Two boats on display at a museum
Photo Credit: Joseph Peterson

We saw our first skipjack, Maryland’s traditional fishing vessel for oyster dredging, up close in the museum’s maritime exhibit. We wandered around the collection of historic wooden boats and learned about the watermen industries along the brackish waterways where the Potomac meets the Bay. Next time we’ll be sure to bring kayaks as the water trail at Piney Point is a paddler’s paradise.

A Schoolhouse of Determination

The frictions of racial discrimination in St. Mary’s County find a much more recent memorial in the Drayden African-American Schoolhouse, the county’s newest historical preservation project.

Young boy inside an old schoolhouse
Photo Credit: Joseph Peterson

The one-room schoolhouse has been lovingly restored by the aforementioned Donald Cropp and is considered one of the best-preserved African-American schoolhouses in the country. I was surprised to learn that because this school was in use into the 1940s, there are students who attended there still alive today. A sobering reminder that the past is never very far from us. 

Picture of a large group outside of an old white building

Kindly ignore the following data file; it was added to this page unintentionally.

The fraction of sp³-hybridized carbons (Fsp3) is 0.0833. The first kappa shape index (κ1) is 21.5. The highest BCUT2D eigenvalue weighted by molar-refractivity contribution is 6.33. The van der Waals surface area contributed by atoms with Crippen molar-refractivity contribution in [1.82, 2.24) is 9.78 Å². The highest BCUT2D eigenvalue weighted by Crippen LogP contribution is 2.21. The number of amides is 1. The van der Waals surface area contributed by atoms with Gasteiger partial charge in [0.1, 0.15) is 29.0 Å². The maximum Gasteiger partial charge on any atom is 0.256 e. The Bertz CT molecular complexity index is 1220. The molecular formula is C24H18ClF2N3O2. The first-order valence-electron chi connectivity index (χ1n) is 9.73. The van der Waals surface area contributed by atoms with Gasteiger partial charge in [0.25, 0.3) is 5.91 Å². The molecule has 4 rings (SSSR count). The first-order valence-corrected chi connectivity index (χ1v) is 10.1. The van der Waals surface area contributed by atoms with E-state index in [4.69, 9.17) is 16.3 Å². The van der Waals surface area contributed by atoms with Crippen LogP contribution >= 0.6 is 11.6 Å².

Photo Credit: courtesy of Visit St. Mary’s MD

Caption: Descendants of students and teachers of Drayden African American Schoolhouse, as well as Frank Travers (second from left), who was a student there himself, gather to celebrate Juneteenth.

A Fond Farewell

To round out our weekend exploring museums in St. Mary’, we made our way to the island England made its headquarters during the War of 1812. St. George Island today is mostly a tight-knit residential community, but on the island’s neck is the lively Ruddy Duck Seafood & Alehouse with breathtaking 360-degree views of the Potomac. It’s an ideal spot to enjoy locally caught oysters and other delicious seafood, which was only improved upon by the beautiful setting and friendly service, the perfect end to a quick weekend trip. 

The mark of a good travel experience is in wanting to return. And as October sees the National Oyster Festival come to Leonardtown, we just might get back soon enough.


The St. Mary’s County Museum Division was established by the Commissioners of St. Mary’s County to collect, preserve, research, and interpret the historic sites and artifacts which illustrate the natural and cultural histories of St. Mary’s County and the Potomac River. These sites include St. Clement’s Island Museum, Piney Point Lighthouse Museum, the Old Jail Museum, and the Drayden African American Schoolhouse. With this as its charter, the Museum Division serves as a resource, liaison and community advocate for all St. Mary’s County public and private cultural assets. For more information, please visit


Lead Photo: Joseph Peterson
Caption: The author’s son climbing Blackistone Lighthouse on St. Clements Island.

About the Author

New to exploring Maryland, Joseph is always searching for that unexpected gem in unassuming places. From forgotten corners in big cities, to hidden historical markers in the middle of nowhere, he wants to find them all, and hit up every small town, museum, craft brewery and point of interest in between.

Maryland Road Trips is a part of Postern Publishing.